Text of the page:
Here are some quotations from the study's discussion:

Although current therapies for RA significantly improve disease symptoms, yet this benefit is attended by risk of toxicity. In addition, antirheumatic drugs are unable to stop joint destruction [MacGregor et. al. 2000]. RA cannot be cured by currently available therapies. The immunosuppressive drugs are reserved for selected cases while the disease modifying drugs like gold and salts are costly and have low benefit-risk ratio [Nissinen, 2003]...


The results revealed that combined therapy produced significant [P<0.001] improvement rates than the conventional medicinal treatment in clinical parameters [VAS, SJC, TJC and DAS], laboratory parameters [ESR, CRP and RF] and also immunological parameters [NK%, T cell% and SIL-2R concentration]...

And in closing, the authors state:

In conclusion, bloodletting cupping combined with conventional medicinal therapy has several advantages. It exerts marked improvement on the clinical condition of patients, especially visual analogue scale of pain, it significantly reduces the laboratory markers of disease activity adn it modulates the immune cellular conditions particularly of innate immune response NK cell % and adaptive cellular immune response SIL-2R... The study recommends the use of BLC [blood letting cupping] therapy together with the conventional therapy in patients suffering from RA.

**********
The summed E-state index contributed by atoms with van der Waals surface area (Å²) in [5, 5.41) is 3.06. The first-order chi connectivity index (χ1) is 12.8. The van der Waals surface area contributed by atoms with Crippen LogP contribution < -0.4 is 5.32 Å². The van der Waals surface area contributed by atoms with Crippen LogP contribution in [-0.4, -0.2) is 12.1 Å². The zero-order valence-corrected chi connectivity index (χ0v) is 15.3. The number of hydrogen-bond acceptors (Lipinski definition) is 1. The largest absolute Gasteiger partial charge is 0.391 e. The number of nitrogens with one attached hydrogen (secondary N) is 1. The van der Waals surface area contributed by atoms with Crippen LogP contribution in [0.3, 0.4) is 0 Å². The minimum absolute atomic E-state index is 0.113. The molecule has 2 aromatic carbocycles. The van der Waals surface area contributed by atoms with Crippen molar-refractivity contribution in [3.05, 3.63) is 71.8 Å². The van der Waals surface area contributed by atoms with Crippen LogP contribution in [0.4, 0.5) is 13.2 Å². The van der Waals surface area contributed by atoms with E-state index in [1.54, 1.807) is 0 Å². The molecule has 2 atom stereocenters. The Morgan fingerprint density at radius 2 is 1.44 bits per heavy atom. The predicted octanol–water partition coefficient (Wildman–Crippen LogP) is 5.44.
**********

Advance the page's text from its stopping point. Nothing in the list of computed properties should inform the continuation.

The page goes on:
Although it is out of the scope of this article to elaborate on all the details, hijaamah (cupping therapy) plays a role in the modulation of the immune system that in turn addresses both the aspects of pain and degeneration in rheumatoid arthritis by regulating the biochemical cascades involved in such processes, without any risks of toxicity.